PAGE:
In April, my daughter and I attended the funeral service for Laurie McDonald. The pancreatic cancer she had been battling for three months took her life.  She was the same age as Kitch.  She was diagnosed in December 2010 the same month as Kitch.

Monday, November 22, was a rainy day in Leesburg,Virginia.  Kitch and I attended the dedication of the Mrs. Laurie McDonald Library. It was a beautiful and emotional event for 800 students and many parents and guests.

Mrs. McDonald was celebrated with readings, poems and songs. It was a joyful but poignant experience. It was exactly what she deserved and something she would have enjoyed.

As I recorded scenes of children singing, laughing, talking and learning, I thought to myself how short and unpredictable life is, and how fortunate Kitch and I were to meet this incredible Face of America.

The hardest arithmetic to master is that which enables us to count
our blessings. Eric Hoffer

Donna’s Gift

On Tuesday, November 22, Kitch and I were returning from Virginia.  It was shortly after 5 p.m. It was raining heavily. The roads were treacherous. 

We stopped at the Sheetz store in Duncannon, PA.  My wife wanted to get a small cup of coffee.

When we approached the coffee maker, there were no small styrofoam cups.  We asked for help, and one of the employees at the food counter contacted someone in our behalf. The store was crowded, and it took a few minutes for the person to arrive with the replacement cups.

By that time, my wife had selected another size cup, and she was pouring coffee into the cup when Donna arrived.  Donna politely apologized for the inconvenience. My wife accepted her apology, and then she handed me the half full cup as she walked to another section of the store.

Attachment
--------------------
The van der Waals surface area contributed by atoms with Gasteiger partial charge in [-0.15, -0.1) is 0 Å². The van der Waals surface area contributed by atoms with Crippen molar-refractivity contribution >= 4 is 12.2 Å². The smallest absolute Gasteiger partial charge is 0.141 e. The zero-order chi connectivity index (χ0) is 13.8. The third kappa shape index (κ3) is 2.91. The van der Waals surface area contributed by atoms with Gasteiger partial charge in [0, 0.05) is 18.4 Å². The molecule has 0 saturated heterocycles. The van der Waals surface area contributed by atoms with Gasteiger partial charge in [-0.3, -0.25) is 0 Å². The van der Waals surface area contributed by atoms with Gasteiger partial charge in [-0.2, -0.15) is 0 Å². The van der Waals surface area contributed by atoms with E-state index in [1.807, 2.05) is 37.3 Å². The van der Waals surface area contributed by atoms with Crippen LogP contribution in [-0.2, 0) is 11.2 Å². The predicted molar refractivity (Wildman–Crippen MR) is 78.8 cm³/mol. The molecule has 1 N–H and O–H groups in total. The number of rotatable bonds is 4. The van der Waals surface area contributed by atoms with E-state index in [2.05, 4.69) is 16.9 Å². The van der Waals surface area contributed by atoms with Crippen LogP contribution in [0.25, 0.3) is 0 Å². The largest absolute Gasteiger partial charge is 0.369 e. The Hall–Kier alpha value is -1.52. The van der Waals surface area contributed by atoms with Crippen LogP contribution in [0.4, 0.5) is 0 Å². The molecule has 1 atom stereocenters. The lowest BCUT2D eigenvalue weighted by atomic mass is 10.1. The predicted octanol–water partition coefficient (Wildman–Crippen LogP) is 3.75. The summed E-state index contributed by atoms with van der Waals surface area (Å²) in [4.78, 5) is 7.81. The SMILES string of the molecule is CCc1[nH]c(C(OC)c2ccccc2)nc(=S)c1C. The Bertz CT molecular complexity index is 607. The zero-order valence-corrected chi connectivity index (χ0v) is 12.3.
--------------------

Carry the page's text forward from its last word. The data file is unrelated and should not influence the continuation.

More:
Donna restocked the empty section with cups. Before I made my way to the cashier, I thanked Donna for her willingness to help us.

I was standing in line waiting to pay for the cup of coffee, when Donna approached me. She smiled and asked, “Is the cup of coffee all that you have?”

I replied, “Yes.”

Then, Donna spoke these words. “You don’t have to pay for it. You were inconvenienced, and I apologize for that, and I appreciate your understanding.”

I don’t think I will ever forget that moment, the expression on her face, or the warm feeling of appreciation I experienced.

Donna just did her job, and she did it well. She was pleasant, helpful and cognizant of our needs.  She gave us more than we expected. She did not know anything about us. She only knew how to be kind.

Treating us with courtesy and consideration, she made a very favorable impression.

Although the road ahead would be long and challenging, Donna’s act of kindness and appreciation filled our hearts with the warm glow of gratitude.